Nexstim’s value wiped out at a stroke


News that Nexstim’s brain-stimulation technology has not shown a benefit in stroke sent the company’s stock plummeting by around 70% today, and the flop in the pivotal trial's interim analysis makes it unlikely that the Finnish group will continue development of its Navigated Brain Therapy. It had ended 2015 with cash reserves of €6.9m, only enough to get it to September at current burn rates.

Even worse, Nexstim will be forced to see out the Niche trial, since the data safety monitoring board has recommended that the study remain blinded and that full data have to be collected. Completion is also set for September, meaning that rather than scrapping it and conserving money it has to fund it until its cash runs out – barring a severely discounted fund-raising.

The company noted that enrolment and treatment had been completed, and during a conference call to discuss its annual results its chief executive, Janne Huhtala, pointed out that the most expensive part of the trial had been done, although “certain overheads continue”. However, when pushed he would not give any more insight into Nexstim’s plans, saying it would analyse the situation and put out an update “in due course”.

Interim futility

The company had been hoping that its therapy, which involves the noninvasive application of an electrical field to the brain, would boost the effect of physiotherapy in stroke rehabilitation. But an interim analysis of the first 138 patients enrolled in Niche concluded that it would not meet its primary endpoint, improvement in a measure of upper limb motor function versus sham treatment at six months.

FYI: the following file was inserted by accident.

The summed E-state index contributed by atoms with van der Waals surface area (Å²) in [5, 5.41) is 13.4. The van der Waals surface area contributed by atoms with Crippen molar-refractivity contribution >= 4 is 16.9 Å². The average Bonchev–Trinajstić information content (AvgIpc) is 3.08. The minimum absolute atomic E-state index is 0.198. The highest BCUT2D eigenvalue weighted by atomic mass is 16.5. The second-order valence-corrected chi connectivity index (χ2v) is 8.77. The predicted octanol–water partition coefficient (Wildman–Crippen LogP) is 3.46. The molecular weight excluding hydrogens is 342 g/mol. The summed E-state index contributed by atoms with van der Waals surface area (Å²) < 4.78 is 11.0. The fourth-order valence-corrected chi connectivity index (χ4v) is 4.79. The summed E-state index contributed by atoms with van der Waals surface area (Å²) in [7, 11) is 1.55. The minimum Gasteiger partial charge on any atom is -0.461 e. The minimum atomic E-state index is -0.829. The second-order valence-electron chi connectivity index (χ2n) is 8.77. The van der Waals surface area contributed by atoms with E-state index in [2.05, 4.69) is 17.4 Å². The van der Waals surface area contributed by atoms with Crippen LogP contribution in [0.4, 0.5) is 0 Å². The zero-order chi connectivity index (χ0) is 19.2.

Nexstim’s Navigated Brain Therapy system uses transcranial magnetic stimulation to generate a precisely targeted electric field in the brain, attenuating activity directly opposite the lesion site. The idea is that by temporarily dialling down the healthy side of the brain, which would usually take over from the damaged part, the nerves in the site affected by the stroke have room to improve.

The method had previously shown an “unheard of” 84% response rate in a phase I/II trial, which used the same endpoint as the Niche study, the upper extremity Fugl-Meyer scale (Interview – Nexstim aims to electrify post-acute stroke, May 06, 2015). 

But this result has not been replicated, and it is back to the drawing board for Nexstim. The company does already sell the Navigated Brain Therapy system in Europe for stroke rehab and major depression, and a similar technology is approved in the US and Europe for brain mapping before neurosurgery. It reported revenues of €2.5m in 2015, up 14% year-on-year.

However, US approval in stroke rehab had been the main prize, with Nexstim estimating its target market at $1.8bn.

The Finnish group is not the only one to run into problems trying to expand neuromodulation out of current uses in pain and movement disorders – efforts to show that vagus nerve stimulation could treat heart failure also hit a brick wall (ESC – Cyberonics fails a bit better than Boston, September 01, 2014). 

And it seems that Navigated Brain Therapy in stroke is also destined for the scrapheap – unfortunately for Nexstim.

Study Primary endpoint Trial ID
Niche Upper extremity Fugl-Meyer score versus sham treatment NCT02089464

To contact the writer of this story email Madeleine Armstrong in London at or follow  @medtech_ma on Twitter

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